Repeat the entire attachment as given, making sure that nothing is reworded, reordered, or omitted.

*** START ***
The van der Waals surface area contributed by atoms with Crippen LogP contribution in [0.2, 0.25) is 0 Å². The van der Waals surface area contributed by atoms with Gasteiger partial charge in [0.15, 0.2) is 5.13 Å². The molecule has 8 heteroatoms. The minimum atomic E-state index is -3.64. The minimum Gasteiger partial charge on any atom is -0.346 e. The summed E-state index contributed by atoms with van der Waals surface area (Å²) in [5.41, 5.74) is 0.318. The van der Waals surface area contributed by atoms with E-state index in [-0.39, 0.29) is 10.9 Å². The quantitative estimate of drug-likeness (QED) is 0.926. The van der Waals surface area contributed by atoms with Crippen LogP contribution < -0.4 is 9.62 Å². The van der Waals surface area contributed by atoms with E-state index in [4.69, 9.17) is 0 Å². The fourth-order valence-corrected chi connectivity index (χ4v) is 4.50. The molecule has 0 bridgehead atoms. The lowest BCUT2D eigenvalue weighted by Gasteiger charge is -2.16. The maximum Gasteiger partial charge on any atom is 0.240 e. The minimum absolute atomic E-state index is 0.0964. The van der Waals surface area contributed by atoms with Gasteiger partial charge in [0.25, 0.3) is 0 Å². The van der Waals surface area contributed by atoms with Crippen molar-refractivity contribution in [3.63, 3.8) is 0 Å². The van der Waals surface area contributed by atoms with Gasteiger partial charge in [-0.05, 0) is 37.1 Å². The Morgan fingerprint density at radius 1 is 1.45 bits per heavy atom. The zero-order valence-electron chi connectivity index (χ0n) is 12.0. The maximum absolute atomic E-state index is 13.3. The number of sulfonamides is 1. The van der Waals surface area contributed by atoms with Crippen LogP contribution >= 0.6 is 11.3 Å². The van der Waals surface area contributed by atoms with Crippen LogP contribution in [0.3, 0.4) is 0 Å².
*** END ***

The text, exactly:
The van der Waals surface area contributed by atoms with Crippen LogP contribution in [0.2, 0.25) is 0 Å². The van der Waals surface area contributed by atoms with Gasteiger partial charge in [0.15, 0.2) is 5.13 Å². The molecule has 8 heteroatoms. The minimum atomic E-state index is -3.64. The minimum Gasteiger partial charge on any atom is -0.346 e. The summed E-state index contributed by atoms with van der Waals surface area (Å²) in [5.41, 5.74) is 0.318. The van der Waals surface area contributed by atoms with E-state index in [-0.39, 0.29) is 10.9 Å². The quantitative estimate of drug-likeness (QED) is 0.926. The van der Waals surface area contributed by atoms with Crippen LogP contribution < -0.4 is 9.62 Å². The van der Waals surface area contributed by atoms with E-state index in [4.69, 9.17) is 0 Å². The fourth-order valence-corrected chi connectivity index (χ4v) is 4.50. The molecule has 0 bridgehead atoms. The lowest BCUT2D eigenvalue weighted by Gasteiger charge is -2.16. The maximum Gasteiger partial charge on any atom is 0.240 e. The minimum absolute atomic E-state index is 0.0964. The van der Waals surface area contributed by atoms with Gasteiger partial charge in [0.25, 0.3) is 0 Å². The van der Waals surface area contributed by atoms with Crippen molar-refractivity contribution in [3.63, 3.8) is 0 Å². The van der Waals surface area contributed by atoms with Gasteiger partial charge in [-0.05, 0) is 37.1 Å². The Morgan fingerprint density at radius 1 is 1.45 bits per heavy atom. The zero-order valence-electron chi connectivity index (χ0n) is 12.0. The maximum absolute atomic E-state index is 13.3. The number of sulfonamides is 1. The van der Waals surface area contributed by atoms with Crippen LogP contribution >= 0.6 is 11.3 Å². The van der Waals surface area contributed by atoms with Crippen LogP contribution in [0.3, 0.4) is 0 Å².